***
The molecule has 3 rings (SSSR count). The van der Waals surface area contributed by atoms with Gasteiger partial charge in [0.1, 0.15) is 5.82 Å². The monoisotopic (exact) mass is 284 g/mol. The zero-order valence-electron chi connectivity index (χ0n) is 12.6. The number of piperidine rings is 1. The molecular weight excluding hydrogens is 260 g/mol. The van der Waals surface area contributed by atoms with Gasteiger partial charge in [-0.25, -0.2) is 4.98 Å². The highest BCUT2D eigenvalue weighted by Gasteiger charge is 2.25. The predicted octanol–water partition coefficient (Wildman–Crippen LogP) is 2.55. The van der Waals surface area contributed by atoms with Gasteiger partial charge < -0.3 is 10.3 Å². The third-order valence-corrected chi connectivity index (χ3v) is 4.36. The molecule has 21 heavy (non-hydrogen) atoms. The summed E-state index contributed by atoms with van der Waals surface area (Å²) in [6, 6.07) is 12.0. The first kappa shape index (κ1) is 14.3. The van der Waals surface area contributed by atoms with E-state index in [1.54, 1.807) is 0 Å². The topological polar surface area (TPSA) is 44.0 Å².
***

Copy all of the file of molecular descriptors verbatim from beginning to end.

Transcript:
The molecule has 3 rings (SSSR count). The van der Waals surface area contributed by atoms with Gasteiger partial charge in [0.1, 0.15) is 5.82 Å². The monoisotopic (exact) mass is 284 g/mol. The zero-order valence-electron chi connectivity index (χ0n) is 12.6. The number of piperidine rings is 1. The molecular weight excluding hydrogens is 260 g/mol. The van der Waals surface area contributed by atoms with Gasteiger partial charge in [-0.25, -0.2) is 4.98 Å². The highest BCUT2D eigenvalue weighted by Gasteiger charge is 2.25. The predicted octanol–water partition coefficient (Wildman–Crippen LogP) is 2.55. The van der Waals surface area contributed by atoms with Gasteiger partial charge < -0.3 is 10.3 Å². The third-order valence-corrected chi connectivity index (χ3v) is 4.36. The molecule has 21 heavy (non-hydrogen) atoms. The summed E-state index contributed by atoms with van der Waals surface area (Å²) in [6, 6.07) is 12.0. The first kappa shape index (κ1) is 14.3. The van der Waals surface area contributed by atoms with E-state index in [1.54, 1.807) is 0 Å². The topological polar surface area (TPSA) is 44.0 Å².